Bob Dylan knew his protest songs. While I'm aware that the number of people who are a) interested in privacy and security issues, and b) Bob Dylan fans, is probably about two or three, what's been going on with the government and data protection recently led me to rework a Bob Dylan classic. Now, don't get me wrong -- Dylan is a multi-million record selling genius, and I'm an IT security reporter. Also, murder is obviously more serious than data loss. So, with apologies to Dylan and the shade of Hattie Carroll, here's my take on the HMRC fiasco so far:
HMRC killed poor data protection, with two discs that it twirled round its diamond ringed fingers, At a Tyne &Weir office, TNT had lost them, and the cops were called in, and they failed to find them, they called off the bloodhounds and walked from the building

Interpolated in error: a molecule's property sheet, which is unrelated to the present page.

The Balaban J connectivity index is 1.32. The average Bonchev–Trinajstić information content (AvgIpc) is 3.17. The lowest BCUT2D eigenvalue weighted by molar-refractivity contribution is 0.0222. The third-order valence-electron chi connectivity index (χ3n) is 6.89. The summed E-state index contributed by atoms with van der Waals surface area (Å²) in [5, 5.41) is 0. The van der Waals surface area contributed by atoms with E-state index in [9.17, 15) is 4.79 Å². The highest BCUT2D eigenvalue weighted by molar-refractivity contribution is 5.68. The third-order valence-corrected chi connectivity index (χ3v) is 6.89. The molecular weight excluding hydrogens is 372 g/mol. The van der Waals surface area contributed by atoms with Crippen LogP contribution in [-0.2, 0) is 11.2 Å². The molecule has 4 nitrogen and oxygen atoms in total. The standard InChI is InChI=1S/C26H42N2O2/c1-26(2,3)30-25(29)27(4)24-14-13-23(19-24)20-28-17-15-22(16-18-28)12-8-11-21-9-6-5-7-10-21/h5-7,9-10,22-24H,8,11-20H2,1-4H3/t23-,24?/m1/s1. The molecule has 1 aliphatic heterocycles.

but you who philosophise disgrace, and criticise all fears, take the rag away from your face now ain't the time for your tears.
Alistair Darling outlined the damage, He spoke to the gov'ment most deep and distinguished 25 million personal details, gone without trace, (to be found and then hoarded), bank account info and credit card numbers, on two discs that had only been password protected
Ah but you who philosophise disgrace, and criticise all fears, take the rag away from your face now ain't the time for your tears.
Now the data protection watchdog was summoned and set on the case to review the fiasco and he sat and he pondered, then pointed to Poynter and dressed down the gov'ment, for penalty and penance, but could not give any damaging sentence. A maximum fine of £5000, To be ult'mately swallowed By the taxpayer victims.
ah you who philosophise disgrace, and criticise all fears, bury the rag deep in your face for now is the time for your tears.
I didn't have enough time to write a verse about the government's plans for the National Identity Register, but I think it's fairly obvious that it's a very bad idea indeed.